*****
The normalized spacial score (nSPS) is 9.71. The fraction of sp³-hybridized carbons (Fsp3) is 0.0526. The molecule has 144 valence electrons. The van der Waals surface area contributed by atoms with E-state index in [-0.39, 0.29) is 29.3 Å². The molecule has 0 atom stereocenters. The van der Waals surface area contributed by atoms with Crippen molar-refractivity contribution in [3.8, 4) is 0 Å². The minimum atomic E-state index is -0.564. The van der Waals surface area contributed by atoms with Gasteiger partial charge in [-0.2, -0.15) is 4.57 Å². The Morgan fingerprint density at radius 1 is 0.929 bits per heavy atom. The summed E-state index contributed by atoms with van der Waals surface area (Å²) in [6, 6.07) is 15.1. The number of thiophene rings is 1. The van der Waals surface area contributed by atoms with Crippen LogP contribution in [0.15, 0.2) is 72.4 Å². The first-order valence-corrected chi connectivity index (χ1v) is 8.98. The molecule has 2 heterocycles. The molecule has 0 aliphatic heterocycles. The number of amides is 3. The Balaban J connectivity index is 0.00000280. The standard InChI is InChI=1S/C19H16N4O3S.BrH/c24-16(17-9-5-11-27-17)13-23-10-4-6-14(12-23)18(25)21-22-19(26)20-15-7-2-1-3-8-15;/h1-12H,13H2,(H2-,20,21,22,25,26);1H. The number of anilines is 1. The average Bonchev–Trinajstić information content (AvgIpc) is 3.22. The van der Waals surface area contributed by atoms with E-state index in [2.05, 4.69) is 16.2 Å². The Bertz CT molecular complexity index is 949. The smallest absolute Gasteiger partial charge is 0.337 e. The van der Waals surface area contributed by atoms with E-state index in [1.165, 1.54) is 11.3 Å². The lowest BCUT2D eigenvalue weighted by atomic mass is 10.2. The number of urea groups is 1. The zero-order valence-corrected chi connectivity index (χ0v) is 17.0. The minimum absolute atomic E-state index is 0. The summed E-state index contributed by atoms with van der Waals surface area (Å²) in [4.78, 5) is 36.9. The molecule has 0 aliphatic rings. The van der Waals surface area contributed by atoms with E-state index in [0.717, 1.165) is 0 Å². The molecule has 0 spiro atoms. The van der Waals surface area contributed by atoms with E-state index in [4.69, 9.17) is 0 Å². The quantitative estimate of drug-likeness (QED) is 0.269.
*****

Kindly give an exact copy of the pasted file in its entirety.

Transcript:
The normalized spacial score (nSPS) is 9.71. The fraction of sp³-hybridized carbons (Fsp3) is 0.0526. The molecule has 144 valence electrons. The van der Waals surface area contributed by atoms with E-state index in [-0.39, 0.29) is 29.3 Å². The molecule has 0 atom stereocenters. The van der Waals surface area contributed by atoms with Crippen molar-refractivity contribution in [3.8, 4) is 0 Å². The minimum atomic E-state index is -0.564. The van der Waals surface area contributed by atoms with Gasteiger partial charge in [-0.2, -0.15) is 4.57 Å². The Morgan fingerprint density at radius 1 is 0.929 bits per heavy atom. The summed E-state index contributed by atoms with van der Waals surface area (Å²) in [6, 6.07) is 15.1. The number of thiophene rings is 1. The van der Waals surface area contributed by atoms with Crippen LogP contribution in [0.15, 0.2) is 72.4 Å². The first-order valence-corrected chi connectivity index (χ1v) is 8.98. The molecule has 2 heterocycles. The molecule has 0 aliphatic heterocycles. The number of amides is 3. The Balaban J connectivity index is 0.00000280. The standard InChI is InChI=1S/C19H16N4O3S.BrH/c24-16(17-9-5-11-27-17)13-23-10-4-6-14(12-23)18(25)21-22-19(26)20-15-7-2-1-3-8-15;/h1-12H,13H2,(H2-,20,21,22,25,26);1H. The number of anilines is 1. The average Bonchev–Trinajstić information content (AvgIpc) is 3.22. The van der Waals surface area contributed by atoms with E-state index in [2.05, 4.69) is 16.2 Å². The Bertz CT molecular complexity index is 949. The smallest absolute Gasteiger partial charge is 0.337 e. The van der Waals surface area contributed by atoms with E-state index in [1.165, 1.54) is 11.3 Å². The lowest BCUT2D eigenvalue weighted by atomic mass is 10.2. The number of urea groups is 1. The zero-order valence-corrected chi connectivity index (χ0v) is 17.0. The minimum absolute atomic E-state index is 0. The summed E-state index contributed by atoms with van der Waals surface area (Å²) in [4.78, 5) is 36.9. The molecule has 0 aliphatic rings. The van der Waals surface area contributed by atoms with E-state index in [0.717, 1.165) is 0 Å². The molecule has 0 spiro atoms. The van der Waals surface area contributed by atoms with E-state index in [4.69, 9.17) is 0 Å². The quantitative estimate of drug-likeness (QED) is 0.269.